CAPTAIN AINSWORTH HOUSE c.1851 -- Statement of Significance: Situated atop a slight knoll on the outskirts of Oregon City, the Ainsworth House commands a view of Pleasant Heights south of the city. Built in 1851 for Captain John C, Ainsworth, a prominent pioneer steamship captain, merchant and financier, the house is one of the well- known examples of the Classical Revival style in Oregon because of its dramatic two-story portico.
The house is rectangular in plan, with gable ends oriented north to south, and it has an offset kitchen ell. Horizontal lap siding or clap- boarding covers the south, east and west exterior walls, On the north face the pedimented gable end and the area protected by the portico have flush wall boards. The porch was designed as a tetrastyle-prostyle portico with a colossal order, The Ainsworth House is believed to be a unique example of the temple front type on a large scale west of the Rockies, the four columns supporting the pediment are octagonal rather than turned. To simulate fluting, lathes were attached to the planes of the octagon, A half balcony on the second story is independent of the columns, At the corners of the facade are two-story pilasters with elaborately molded capitals, The cornice of the rear gable end has returns. The gable roof has a boxed cornice and frieze that is divided into two registers by a strip of molding. An interior brick flue with corbelled cap is located on the ridge of the roof.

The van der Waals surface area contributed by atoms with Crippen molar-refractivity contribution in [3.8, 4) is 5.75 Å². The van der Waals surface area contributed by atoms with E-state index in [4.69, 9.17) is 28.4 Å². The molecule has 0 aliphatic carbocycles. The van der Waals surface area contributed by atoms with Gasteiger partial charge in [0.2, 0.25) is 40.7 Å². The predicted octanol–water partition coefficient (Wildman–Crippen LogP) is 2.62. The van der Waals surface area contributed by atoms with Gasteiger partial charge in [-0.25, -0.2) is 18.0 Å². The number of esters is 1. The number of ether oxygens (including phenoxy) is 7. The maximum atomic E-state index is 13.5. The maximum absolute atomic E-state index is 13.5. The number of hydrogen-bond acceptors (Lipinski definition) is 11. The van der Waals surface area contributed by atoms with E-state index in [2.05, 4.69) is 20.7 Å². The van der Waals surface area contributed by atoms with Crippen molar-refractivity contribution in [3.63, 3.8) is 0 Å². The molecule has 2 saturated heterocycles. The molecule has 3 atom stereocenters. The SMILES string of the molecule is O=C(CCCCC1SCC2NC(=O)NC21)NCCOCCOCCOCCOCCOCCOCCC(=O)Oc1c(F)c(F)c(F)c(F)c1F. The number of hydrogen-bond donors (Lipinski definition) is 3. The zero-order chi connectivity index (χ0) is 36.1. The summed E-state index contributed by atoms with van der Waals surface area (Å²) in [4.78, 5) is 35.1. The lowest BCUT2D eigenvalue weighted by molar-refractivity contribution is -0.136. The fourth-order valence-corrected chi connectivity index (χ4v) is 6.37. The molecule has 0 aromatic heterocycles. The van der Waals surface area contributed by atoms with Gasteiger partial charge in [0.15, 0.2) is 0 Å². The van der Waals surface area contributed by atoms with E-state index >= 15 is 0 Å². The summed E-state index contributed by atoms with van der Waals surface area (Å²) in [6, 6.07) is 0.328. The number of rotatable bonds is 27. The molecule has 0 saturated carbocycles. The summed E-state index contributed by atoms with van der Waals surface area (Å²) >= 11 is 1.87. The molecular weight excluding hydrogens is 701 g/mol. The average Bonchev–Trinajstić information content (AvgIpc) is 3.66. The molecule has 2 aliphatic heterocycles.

The current owner partially restored the house in 1965 and has operated it for the past several years as a house museum accessible on a regular basis during the summer and by appointment.